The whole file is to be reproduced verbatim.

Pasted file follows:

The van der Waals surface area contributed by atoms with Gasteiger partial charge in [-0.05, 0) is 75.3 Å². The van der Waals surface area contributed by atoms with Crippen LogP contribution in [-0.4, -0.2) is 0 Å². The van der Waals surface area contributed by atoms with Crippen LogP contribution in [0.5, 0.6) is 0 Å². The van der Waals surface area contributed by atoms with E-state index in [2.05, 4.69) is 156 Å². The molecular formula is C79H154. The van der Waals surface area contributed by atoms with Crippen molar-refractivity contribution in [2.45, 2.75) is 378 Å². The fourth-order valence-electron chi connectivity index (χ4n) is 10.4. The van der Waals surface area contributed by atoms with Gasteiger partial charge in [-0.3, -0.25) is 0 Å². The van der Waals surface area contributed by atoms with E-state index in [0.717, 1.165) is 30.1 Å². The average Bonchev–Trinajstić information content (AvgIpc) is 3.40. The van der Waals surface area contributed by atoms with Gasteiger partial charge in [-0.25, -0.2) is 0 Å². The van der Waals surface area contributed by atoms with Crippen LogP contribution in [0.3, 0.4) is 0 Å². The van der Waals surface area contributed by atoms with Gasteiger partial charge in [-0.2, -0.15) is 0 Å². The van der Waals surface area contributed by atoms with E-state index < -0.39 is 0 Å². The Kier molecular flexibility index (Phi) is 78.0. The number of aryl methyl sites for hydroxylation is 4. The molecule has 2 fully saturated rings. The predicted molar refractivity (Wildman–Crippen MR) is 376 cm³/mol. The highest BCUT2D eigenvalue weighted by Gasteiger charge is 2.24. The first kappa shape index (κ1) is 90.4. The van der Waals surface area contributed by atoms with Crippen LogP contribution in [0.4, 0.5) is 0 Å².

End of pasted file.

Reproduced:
The van der Waals surface area contributed by atoms with Gasteiger partial charge in [-0.05, 0) is 75.3 Å². The van der Waals surface area contributed by atoms with Crippen LogP contribution in [-0.4, -0.2) is 0 Å². The van der Waals surface area contributed by atoms with Crippen LogP contribution in [0.5, 0.6) is 0 Å². The van der Waals surface area contributed by atoms with E-state index in [2.05, 4.69) is 156 Å². The molecular formula is C79H154. The van der Waals surface area contributed by atoms with Crippen molar-refractivity contribution in [2.45, 2.75) is 378 Å². The fourth-order valence-electron chi connectivity index (χ4n) is 10.4. The van der Waals surface area contributed by atoms with Gasteiger partial charge in [-0.3, -0.25) is 0 Å². The van der Waals surface area contributed by atoms with E-state index in [0.717, 1.165) is 30.1 Å². The average Bonchev–Trinajstić information content (AvgIpc) is 3.40. The van der Waals surface area contributed by atoms with Gasteiger partial charge in [-0.25, -0.2) is 0 Å². The van der Waals surface area contributed by atoms with Crippen LogP contribution in [0.3, 0.4) is 0 Å². The van der Waals surface area contributed by atoms with Gasteiger partial charge in [-0.2, -0.15) is 0 Å². The van der Waals surface area contributed by atoms with E-state index < -0.39 is 0 Å². The Kier molecular flexibility index (Phi) is 78.0. The number of aryl methyl sites for hydroxylation is 4. The molecule has 2 fully saturated rings. The predicted molar refractivity (Wildman–Crippen MR) is 376 cm³/mol. The highest BCUT2D eigenvalue weighted by Gasteiger charge is 2.24. The first kappa shape index (κ1) is 90.4. The van der Waals surface area contributed by atoms with Crippen LogP contribution in [0.4, 0.5) is 0 Å².